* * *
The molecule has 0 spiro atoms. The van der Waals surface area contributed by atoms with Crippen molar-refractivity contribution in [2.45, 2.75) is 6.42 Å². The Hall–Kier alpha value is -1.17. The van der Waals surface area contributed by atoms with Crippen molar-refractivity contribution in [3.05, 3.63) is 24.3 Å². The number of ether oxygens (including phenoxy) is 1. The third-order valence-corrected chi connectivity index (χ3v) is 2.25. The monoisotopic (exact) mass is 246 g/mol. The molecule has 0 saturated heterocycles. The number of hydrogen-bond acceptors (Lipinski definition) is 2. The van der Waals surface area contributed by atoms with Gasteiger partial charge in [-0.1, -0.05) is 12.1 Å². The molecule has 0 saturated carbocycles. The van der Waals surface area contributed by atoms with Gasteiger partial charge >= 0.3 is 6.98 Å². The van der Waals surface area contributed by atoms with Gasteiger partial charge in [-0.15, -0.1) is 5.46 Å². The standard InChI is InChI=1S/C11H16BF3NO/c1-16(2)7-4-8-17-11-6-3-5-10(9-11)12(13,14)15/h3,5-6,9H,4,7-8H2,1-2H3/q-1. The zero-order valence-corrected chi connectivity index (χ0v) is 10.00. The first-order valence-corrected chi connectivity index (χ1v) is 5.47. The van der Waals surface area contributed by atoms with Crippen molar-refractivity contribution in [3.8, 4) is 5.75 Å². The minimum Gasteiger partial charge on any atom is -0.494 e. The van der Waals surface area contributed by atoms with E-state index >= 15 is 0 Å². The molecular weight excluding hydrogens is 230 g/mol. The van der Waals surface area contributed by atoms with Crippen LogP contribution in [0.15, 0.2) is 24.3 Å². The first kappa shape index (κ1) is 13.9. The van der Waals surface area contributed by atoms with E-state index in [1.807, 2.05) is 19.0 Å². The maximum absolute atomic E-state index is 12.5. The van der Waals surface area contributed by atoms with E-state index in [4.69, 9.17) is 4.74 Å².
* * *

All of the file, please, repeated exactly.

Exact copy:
The molecule has 0 spiro atoms. The van der Waals surface area contributed by atoms with Crippen molar-refractivity contribution in [2.45, 2.75) is 6.42 Å². The Hall–Kier alpha value is -1.17. The van der Waals surface area contributed by atoms with Crippen molar-refractivity contribution in [3.05, 3.63) is 24.3 Å². The number of ether oxygens (including phenoxy) is 1. The third-order valence-corrected chi connectivity index (χ3v) is 2.25. The monoisotopic (exact) mass is 246 g/mol. The molecule has 0 saturated heterocycles. The number of hydrogen-bond acceptors (Lipinski definition) is 2. The van der Waals surface area contributed by atoms with Gasteiger partial charge in [-0.1, -0.05) is 12.1 Å². The molecule has 0 saturated carbocycles. The van der Waals surface area contributed by atoms with Gasteiger partial charge >= 0.3 is 6.98 Å². The van der Waals surface area contributed by atoms with Gasteiger partial charge in [-0.15, -0.1) is 5.46 Å². The standard InChI is InChI=1S/C11H16BF3NO/c1-16(2)7-4-8-17-11-6-3-5-10(9-11)12(13,14)15/h3,5-6,9H,4,7-8H2,1-2H3/q-1. The zero-order valence-corrected chi connectivity index (χ0v) is 10.00. The first-order valence-corrected chi connectivity index (χ1v) is 5.47. The van der Waals surface area contributed by atoms with Crippen molar-refractivity contribution in [3.8, 4) is 5.75 Å². The minimum Gasteiger partial charge on any atom is -0.494 e. The van der Waals surface area contributed by atoms with E-state index >= 15 is 0 Å². The molecular weight excluding hydrogens is 230 g/mol. The van der Waals surface area contributed by atoms with Crippen LogP contribution in [0.15, 0.2) is 24.3 Å². The first kappa shape index (κ1) is 13.9. The van der Waals surface area contributed by atoms with E-state index in [1.807, 2.05) is 19.0 Å². The maximum absolute atomic E-state index is 12.5. The van der Waals surface area contributed by atoms with E-state index in [4.69, 9.17) is 4.74 Å².